Assuming that a method was found to teleport objects, and at huge range, if an object was teleported from the surface to a location at the correct height (Wikipedia says about 42,164 km from the earth's center of gravity, if I'm reading it correctly) and directly above its point of origin and maintained all momentum, would it arrive in a geosynchronous orbit? The momentum transferred from its surface velocity should be exactly the velocity of an object in geosynchronous orbit, if my understanding of orbital mechanics is correct, and, thus, it should be in geosynchronous orbit.
Teleporting the object to a location closer to earth should result in it being at the apoapsis of an elliptical orbit and on its way back down towards earth, and, if it was teleported low enough, it would eventually collide. Teleporting an object further would result in it being at the periapsis of an elliptical orbit, and, if teleported far enough, it would actually leave earth's orbit.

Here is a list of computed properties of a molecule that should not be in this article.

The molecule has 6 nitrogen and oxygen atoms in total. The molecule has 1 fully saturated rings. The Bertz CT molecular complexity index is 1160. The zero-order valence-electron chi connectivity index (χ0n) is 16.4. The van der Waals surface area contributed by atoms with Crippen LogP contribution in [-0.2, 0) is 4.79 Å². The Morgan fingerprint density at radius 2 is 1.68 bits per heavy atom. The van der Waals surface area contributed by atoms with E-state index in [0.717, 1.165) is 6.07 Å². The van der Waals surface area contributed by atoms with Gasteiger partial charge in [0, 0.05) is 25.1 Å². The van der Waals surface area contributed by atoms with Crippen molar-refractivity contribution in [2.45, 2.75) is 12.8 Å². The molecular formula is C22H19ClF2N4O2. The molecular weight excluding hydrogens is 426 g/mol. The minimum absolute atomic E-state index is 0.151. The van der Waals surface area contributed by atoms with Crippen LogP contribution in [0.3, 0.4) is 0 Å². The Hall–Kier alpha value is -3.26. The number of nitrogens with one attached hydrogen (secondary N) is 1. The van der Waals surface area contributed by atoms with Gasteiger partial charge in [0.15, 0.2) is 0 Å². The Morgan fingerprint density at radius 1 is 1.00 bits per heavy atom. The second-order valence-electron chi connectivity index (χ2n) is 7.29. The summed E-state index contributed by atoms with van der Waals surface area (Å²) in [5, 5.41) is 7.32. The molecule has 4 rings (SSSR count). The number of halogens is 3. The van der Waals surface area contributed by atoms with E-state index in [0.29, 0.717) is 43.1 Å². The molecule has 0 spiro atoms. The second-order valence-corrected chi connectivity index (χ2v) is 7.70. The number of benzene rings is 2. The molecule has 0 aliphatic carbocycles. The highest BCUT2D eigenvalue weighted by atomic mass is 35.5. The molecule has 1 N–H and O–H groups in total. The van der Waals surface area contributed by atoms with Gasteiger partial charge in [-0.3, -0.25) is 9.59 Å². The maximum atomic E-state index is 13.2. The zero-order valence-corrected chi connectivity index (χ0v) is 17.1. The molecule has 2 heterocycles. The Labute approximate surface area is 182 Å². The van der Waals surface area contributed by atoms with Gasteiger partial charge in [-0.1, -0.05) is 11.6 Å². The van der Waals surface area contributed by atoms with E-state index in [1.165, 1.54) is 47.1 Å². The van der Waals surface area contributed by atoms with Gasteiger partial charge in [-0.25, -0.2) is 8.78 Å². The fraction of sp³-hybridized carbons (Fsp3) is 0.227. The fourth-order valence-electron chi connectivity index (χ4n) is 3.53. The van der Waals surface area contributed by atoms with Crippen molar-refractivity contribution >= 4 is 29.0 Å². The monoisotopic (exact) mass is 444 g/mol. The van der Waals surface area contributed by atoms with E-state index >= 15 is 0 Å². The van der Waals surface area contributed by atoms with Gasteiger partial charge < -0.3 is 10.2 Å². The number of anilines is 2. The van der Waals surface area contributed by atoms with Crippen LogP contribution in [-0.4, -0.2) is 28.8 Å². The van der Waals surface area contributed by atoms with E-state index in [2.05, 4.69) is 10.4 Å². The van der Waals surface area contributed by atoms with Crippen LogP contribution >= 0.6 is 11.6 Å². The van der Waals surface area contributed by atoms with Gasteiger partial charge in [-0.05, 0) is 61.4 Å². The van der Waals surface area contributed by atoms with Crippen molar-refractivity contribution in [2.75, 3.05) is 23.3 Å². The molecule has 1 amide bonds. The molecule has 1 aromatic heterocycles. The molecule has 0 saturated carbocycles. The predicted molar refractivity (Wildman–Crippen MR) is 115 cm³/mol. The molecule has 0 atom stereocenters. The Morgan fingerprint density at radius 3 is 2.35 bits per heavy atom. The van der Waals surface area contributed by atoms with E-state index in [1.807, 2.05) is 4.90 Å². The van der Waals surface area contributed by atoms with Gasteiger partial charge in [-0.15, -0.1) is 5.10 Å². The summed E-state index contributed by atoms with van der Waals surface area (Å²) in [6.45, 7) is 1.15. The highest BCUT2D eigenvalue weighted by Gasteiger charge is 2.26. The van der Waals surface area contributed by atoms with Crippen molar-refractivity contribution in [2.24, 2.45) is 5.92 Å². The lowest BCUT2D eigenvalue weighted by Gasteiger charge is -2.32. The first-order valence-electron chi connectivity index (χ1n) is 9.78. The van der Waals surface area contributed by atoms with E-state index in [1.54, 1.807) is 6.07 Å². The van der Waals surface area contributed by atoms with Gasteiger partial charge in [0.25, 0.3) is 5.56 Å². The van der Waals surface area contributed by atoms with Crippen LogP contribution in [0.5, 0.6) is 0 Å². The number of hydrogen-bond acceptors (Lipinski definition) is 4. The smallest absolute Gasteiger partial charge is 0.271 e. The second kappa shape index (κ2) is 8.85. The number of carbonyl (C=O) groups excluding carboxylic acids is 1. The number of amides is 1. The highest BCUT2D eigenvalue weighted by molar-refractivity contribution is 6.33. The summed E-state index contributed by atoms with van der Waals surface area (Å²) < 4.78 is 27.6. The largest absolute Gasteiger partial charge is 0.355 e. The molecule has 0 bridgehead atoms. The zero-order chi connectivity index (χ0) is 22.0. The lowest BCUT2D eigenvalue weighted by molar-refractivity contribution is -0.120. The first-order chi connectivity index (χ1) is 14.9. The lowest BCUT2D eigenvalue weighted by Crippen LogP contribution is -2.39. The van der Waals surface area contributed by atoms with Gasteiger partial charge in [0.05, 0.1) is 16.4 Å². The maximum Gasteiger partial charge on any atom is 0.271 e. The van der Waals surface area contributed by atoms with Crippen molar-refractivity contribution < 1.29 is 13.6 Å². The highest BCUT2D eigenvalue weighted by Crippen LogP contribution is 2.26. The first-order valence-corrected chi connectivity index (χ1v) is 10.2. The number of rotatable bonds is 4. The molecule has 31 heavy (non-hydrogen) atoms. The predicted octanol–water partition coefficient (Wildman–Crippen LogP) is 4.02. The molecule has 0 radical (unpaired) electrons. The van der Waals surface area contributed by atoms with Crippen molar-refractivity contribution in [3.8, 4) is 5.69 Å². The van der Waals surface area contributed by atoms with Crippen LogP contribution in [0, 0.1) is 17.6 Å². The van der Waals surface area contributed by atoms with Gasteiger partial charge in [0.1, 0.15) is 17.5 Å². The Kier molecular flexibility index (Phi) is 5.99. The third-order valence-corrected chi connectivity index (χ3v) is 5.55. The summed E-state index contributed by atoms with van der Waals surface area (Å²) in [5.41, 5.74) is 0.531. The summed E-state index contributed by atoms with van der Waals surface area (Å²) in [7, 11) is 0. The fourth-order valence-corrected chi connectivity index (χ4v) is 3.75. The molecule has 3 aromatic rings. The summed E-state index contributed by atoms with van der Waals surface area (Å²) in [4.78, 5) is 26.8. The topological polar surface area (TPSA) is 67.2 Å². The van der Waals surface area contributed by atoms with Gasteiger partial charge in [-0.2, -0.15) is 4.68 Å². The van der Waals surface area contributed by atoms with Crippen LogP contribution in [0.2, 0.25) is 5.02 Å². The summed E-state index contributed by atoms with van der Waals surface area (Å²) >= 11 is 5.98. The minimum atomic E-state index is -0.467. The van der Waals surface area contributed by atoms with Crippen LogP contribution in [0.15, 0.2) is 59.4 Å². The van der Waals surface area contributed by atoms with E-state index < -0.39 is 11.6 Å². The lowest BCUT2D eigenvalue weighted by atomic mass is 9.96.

The question comes as a result of me thinking over design concepts for a physics-heavy game involving space travel and ultimately future technology and trying to wrap my head around how all of these various types of science-fiction technology would actually interact with orbital mechanics.